S.C. Gwynne, Rebel Yell — The Violence, Passion, and Redemption of Stonewall Jackson, 2014, p. 319, on the impending Battle of Cross Keys, June 8, 1862:
FrÃ©mont should’ve won the battle quickly. He had a two-to-one numerical advantage, and better than that in artillery. If he had thrown his entire force at Ewell’s line, which was set up on a long ridge, he would very likely have broken it. But with FrÃ©mont nothing was ever that simple. He was facing not just Stonewall Jackson now but also the myth of Stonewall Jackson, and the myth told him and his officers that they were facing twenty thousand battle-hardened Confederate troops instead of the five-thousand-plus effectives in front of them. At FrÃ©mont’s council of war he and his brigade commanders worried about this terrible numerical disadvantage and bemoaned the poor condition of their ragged, starved-out, exhausted army. A hundred and fifty years later, you can almost hear the defeatism.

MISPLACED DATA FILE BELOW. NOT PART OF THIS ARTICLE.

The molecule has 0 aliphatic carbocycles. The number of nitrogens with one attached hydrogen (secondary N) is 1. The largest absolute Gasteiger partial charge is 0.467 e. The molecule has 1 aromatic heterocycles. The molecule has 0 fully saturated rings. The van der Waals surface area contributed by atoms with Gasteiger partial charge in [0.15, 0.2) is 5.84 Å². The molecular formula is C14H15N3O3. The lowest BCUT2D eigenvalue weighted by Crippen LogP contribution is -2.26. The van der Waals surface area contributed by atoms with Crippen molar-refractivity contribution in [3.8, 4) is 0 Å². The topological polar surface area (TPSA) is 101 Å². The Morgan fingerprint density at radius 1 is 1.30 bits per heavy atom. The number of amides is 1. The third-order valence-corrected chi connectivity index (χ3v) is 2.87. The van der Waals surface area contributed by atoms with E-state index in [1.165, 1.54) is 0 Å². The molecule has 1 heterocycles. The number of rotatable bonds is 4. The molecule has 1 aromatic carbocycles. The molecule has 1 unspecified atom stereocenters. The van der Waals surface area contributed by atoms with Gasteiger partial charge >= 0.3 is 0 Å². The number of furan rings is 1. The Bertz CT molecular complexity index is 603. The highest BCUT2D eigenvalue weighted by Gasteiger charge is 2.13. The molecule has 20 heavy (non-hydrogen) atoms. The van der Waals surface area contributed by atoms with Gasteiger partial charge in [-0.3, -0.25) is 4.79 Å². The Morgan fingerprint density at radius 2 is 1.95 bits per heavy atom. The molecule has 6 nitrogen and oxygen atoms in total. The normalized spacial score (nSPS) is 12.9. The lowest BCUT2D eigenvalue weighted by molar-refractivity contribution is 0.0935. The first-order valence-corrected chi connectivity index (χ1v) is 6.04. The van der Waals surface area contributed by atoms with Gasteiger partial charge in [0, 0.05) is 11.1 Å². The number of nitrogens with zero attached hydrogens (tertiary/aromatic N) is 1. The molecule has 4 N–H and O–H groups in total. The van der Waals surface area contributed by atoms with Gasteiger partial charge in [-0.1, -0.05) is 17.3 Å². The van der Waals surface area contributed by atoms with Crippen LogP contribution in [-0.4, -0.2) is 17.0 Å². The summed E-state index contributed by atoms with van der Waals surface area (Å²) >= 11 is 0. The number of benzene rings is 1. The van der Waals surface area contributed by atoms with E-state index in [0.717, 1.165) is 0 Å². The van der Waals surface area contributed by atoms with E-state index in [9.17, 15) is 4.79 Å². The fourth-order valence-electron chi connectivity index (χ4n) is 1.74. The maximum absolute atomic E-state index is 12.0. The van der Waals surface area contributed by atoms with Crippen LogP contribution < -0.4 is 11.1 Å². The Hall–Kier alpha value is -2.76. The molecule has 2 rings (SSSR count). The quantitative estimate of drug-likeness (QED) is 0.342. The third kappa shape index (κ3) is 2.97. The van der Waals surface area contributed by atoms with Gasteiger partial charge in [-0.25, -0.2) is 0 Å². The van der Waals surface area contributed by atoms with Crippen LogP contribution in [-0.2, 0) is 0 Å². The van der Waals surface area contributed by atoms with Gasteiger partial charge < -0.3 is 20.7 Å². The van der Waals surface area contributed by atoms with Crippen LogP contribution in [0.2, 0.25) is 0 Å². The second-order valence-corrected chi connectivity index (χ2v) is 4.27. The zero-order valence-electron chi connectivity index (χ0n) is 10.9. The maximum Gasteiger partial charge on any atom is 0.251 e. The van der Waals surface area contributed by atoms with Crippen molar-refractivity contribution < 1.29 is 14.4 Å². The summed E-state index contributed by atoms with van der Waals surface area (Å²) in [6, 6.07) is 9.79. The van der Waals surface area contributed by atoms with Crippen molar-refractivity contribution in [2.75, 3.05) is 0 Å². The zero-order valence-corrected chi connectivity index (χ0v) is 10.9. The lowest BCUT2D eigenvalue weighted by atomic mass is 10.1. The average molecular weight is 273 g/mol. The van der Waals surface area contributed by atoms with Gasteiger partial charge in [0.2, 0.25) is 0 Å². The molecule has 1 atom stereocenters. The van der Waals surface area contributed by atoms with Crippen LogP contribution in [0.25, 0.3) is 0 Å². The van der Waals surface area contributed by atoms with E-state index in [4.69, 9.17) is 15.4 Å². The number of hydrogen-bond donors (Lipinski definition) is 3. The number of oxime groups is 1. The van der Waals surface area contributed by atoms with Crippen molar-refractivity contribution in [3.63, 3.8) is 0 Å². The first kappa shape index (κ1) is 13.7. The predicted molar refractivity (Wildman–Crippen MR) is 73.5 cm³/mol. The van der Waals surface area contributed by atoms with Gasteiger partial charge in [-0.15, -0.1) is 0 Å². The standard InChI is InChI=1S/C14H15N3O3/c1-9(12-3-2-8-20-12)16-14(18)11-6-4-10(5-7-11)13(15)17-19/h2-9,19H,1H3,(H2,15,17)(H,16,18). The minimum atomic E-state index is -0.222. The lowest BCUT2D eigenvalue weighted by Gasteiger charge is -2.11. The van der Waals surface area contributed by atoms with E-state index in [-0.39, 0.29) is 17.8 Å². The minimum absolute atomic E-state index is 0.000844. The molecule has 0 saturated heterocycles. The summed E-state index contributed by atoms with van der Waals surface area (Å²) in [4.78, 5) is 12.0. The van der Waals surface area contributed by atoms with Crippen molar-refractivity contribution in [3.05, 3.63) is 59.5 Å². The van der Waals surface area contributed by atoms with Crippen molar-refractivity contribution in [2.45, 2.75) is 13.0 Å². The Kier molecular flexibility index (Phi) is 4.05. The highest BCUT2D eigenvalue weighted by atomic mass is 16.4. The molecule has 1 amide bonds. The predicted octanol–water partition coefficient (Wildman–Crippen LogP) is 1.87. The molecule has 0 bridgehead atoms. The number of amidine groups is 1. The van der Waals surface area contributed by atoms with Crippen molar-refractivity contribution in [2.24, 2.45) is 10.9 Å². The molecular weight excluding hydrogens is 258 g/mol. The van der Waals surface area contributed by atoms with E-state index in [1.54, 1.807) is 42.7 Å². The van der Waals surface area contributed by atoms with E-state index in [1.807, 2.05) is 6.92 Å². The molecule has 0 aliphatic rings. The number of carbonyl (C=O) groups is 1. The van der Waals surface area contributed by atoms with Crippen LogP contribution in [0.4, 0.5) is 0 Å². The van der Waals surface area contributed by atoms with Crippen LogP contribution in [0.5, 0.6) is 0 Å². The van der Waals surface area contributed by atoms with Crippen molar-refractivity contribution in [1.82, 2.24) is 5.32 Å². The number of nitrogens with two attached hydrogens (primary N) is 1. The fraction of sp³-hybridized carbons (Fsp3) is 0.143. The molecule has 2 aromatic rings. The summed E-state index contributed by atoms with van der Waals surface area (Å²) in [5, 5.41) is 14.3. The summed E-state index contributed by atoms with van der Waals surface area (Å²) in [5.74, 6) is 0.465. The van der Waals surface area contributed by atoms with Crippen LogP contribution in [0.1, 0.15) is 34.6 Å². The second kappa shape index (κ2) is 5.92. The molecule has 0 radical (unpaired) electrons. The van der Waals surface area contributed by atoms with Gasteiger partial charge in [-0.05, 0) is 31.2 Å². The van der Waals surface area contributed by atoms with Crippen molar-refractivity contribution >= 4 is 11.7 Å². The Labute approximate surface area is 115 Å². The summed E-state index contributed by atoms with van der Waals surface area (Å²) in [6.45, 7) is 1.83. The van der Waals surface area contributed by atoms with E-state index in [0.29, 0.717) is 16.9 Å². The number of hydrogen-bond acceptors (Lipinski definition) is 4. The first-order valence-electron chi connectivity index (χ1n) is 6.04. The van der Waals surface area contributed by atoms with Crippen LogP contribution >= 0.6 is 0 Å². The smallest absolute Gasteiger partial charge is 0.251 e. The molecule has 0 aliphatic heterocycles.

Result: Decisive Confederate Victory.